Idyll Hands: Paoay Church, Bantay Bell Tower, Cape Bojeador Lighthouse, Bangui Windmills

Ilocos is rich in history, evident in the historic buildings. In 1572, the province was colonized, resulting in Spanish churches and bell towers that live on today.

The Paoay Church is one of the landmarks in the Ilocos province. The church was built in 1710 and is made of coral stones, bricks, egg whites, and lime. It is one of the three UNESCO World Heritage Sites in the province as one of the best Baroque churches in the country. It also holds the distinction of being Earthquake Baroque, because of its resistance to seismic conditions.

The church is historically relevant. In the Philippine Revolution, the bell tower served as an observation post for the Katipuneros against the Spaniards and later on against the Japanese in World War II. Socially, the bell would ring louder depending on the prominence of the clan getting married.

The church is beautifully maintained, and fortunately, isn’t renovated to make it look new. It still has its antiquated charm. Surprisingly, it is still open and offers mass. You have to enter by the side because the main doors are closed. It was a good thing that Nikko and I decided to check the bell tower because if we didn’t, we wouldn’t have been able to enter. The retablo wasn’t as grand as I expected, but I did like the flooring.

The Bantay Bell Tower is just as historic. It’s even older than Paoay Church, having been established in 1593. The Bantay Church is witness to many attacks, having been pillaged, burned down at least three times and bombed three times. Mysteriously, the church still stands today.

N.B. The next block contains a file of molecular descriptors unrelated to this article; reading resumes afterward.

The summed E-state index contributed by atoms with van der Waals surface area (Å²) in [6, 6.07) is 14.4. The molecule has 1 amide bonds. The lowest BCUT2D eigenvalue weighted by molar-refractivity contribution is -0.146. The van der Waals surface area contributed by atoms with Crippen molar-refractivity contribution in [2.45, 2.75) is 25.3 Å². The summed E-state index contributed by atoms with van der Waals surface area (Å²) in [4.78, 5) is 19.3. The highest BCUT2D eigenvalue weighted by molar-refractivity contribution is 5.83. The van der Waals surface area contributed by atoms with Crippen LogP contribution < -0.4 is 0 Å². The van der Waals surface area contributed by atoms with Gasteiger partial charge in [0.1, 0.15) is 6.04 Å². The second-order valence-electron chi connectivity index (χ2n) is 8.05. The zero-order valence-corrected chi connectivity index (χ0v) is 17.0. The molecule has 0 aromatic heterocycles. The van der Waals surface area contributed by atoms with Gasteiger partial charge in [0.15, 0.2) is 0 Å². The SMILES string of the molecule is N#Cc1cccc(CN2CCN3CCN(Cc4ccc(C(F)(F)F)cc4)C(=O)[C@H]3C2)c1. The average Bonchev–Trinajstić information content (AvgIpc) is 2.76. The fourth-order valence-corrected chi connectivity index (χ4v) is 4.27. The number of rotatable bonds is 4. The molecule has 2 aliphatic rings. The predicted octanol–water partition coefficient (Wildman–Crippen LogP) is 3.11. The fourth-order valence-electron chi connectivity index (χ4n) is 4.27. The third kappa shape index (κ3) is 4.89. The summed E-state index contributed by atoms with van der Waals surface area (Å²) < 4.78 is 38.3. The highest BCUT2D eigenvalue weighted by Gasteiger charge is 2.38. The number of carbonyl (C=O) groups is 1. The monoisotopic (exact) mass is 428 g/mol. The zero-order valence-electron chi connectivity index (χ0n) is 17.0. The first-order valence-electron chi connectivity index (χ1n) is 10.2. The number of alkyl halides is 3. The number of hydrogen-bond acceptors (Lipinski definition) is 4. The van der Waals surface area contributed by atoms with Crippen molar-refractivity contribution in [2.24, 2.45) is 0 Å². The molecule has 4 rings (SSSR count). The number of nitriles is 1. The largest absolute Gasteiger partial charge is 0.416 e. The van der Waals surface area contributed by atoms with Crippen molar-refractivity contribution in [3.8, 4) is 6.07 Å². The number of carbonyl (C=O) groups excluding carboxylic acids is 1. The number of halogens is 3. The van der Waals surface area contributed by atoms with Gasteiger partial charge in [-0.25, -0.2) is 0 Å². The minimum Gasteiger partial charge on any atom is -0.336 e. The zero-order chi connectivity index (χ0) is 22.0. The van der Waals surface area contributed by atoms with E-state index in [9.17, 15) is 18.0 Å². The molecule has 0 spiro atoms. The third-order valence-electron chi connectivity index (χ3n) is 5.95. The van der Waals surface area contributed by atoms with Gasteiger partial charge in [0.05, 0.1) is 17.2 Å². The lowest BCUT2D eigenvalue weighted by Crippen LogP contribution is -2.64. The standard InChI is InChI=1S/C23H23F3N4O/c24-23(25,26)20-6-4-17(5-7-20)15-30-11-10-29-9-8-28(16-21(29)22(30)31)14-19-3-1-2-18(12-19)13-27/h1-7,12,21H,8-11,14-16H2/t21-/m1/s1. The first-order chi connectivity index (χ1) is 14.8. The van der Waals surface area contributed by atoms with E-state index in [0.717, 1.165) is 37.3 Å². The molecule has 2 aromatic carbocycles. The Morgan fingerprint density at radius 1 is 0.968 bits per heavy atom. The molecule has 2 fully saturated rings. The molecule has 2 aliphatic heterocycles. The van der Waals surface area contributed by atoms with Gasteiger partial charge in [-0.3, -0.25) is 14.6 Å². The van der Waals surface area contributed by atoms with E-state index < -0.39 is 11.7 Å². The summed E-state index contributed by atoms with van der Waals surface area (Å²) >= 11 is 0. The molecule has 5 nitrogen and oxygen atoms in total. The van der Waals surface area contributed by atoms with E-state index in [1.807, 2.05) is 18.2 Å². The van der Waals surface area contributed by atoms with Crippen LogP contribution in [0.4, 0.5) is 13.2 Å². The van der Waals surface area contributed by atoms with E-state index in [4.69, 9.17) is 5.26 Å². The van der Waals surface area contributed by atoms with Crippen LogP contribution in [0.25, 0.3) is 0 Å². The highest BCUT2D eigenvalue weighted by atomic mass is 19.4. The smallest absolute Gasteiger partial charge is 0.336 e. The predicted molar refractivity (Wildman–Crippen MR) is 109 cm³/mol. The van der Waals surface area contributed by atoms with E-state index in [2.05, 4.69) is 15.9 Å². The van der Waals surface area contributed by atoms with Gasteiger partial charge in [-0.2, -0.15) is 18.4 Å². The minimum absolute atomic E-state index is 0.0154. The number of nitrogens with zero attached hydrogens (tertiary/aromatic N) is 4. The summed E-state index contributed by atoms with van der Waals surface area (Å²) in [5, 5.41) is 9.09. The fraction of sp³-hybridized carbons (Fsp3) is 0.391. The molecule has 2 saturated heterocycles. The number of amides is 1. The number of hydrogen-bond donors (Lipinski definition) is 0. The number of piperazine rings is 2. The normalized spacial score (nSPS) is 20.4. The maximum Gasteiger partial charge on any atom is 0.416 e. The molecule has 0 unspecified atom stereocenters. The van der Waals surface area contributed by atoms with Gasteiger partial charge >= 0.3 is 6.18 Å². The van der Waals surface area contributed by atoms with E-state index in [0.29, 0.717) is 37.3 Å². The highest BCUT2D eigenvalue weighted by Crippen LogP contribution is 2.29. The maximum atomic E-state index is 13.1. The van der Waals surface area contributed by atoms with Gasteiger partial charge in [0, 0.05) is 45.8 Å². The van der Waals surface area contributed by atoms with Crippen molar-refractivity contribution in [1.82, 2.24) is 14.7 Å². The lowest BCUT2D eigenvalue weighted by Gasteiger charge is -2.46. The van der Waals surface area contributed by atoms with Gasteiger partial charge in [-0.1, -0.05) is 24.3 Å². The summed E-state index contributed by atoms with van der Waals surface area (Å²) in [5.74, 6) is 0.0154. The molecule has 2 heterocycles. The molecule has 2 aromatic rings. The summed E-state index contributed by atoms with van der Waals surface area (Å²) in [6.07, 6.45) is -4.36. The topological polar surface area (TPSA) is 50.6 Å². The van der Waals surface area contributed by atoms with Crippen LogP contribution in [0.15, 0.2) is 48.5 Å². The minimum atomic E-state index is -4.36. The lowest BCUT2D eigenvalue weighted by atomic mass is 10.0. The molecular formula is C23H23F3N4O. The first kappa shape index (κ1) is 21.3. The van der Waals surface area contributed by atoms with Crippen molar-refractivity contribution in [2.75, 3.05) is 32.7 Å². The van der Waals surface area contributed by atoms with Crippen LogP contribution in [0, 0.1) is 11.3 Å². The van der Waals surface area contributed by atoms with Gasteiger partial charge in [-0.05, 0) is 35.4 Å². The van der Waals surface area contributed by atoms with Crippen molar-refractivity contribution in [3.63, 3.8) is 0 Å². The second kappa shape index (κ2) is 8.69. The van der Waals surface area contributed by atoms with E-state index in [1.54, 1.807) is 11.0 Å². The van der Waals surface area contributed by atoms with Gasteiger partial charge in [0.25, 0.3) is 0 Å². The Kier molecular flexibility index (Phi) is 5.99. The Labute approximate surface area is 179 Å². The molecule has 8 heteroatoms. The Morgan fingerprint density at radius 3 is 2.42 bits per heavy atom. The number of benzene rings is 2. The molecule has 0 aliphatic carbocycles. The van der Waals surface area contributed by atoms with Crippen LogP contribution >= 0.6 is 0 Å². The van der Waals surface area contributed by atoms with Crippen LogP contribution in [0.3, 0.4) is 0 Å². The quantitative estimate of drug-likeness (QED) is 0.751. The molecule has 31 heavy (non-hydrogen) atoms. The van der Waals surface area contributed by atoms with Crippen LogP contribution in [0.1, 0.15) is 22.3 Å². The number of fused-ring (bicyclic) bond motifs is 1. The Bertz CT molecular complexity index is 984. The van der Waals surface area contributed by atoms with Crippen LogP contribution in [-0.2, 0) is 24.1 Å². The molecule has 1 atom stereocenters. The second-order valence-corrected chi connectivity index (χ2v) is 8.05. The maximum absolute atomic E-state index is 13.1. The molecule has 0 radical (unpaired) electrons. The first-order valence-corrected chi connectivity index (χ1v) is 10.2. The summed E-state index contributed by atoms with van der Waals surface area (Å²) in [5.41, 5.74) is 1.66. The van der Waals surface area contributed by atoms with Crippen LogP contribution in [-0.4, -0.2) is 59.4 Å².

Though the church is beautiful, the bell tower is the attraction of the parish. It reminds me of the abandoned statues in Ayutthaya, Thailand, except you can climb up this one. It looks ancient inside and can be quite scary climbing up the rickety stairs. The atmosphere makes it easy for you to imagine what it would be like living in the Spanish period. Unfortunately, we shared the climb with other tourists so it was crowded and noisy.

The tip of the tower offers panoramic views of the area. My favorite is the cemetery that looks like Santorini from afar.

The Cape Bojeador Lighthouse is another stopover on my itinerary. Honestly, the lighthouse didn’t interest me that much. Historically, it was built during the Spanish period in 1892 and is the most-visited lighthouse in the country. This is apparent, one look at the walls and you’d see the vandals.

What I enjoyed about the lighthouse is the view. The tower faces Cape Bojeador and the South China Sea, and this cliff with a little house. Or perhaps it was a large house and we were far away? Either way, I’d love to own a cottage by the sea, far from civilization. According to the people I toured with, the house on the cliff and the lighthouse were used in Walang Hanggan.

One of my favorite parts of the trip is the visit to the Bangui Windmills. The 20 windmills are located by the shore, and the thing that surprised me the most was its size. I never expected them to be so huge. Each tower stands over 70 meters or roughly the height of a 23-storey building. The 20 towers cover a stretch of nine kilometers and one windmill can power over 1,600 households. The towers can be climbed, and first-timers usually take about 40 minutes to get to the top. That is really high. Each blade is 41 meters long.

It was scary to look at, especially up close, but the 20 windmills look great together. The way they are arranged follows the coastline so it looks elegant. It’s easy to get mesmerized by the lazy spinning of the blades, and it would have been better if all the windmills worked. Nikko and I weren’t quite sure if some of them are broken or didn’t have enough wind power, but it would have been nice if all of them were spinning.

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  • Hi, Anonymous! Thank you so much for the information. All this time I thought there was something wrong. It's great to know that the local government is maintaining the beauty and function of the windmills.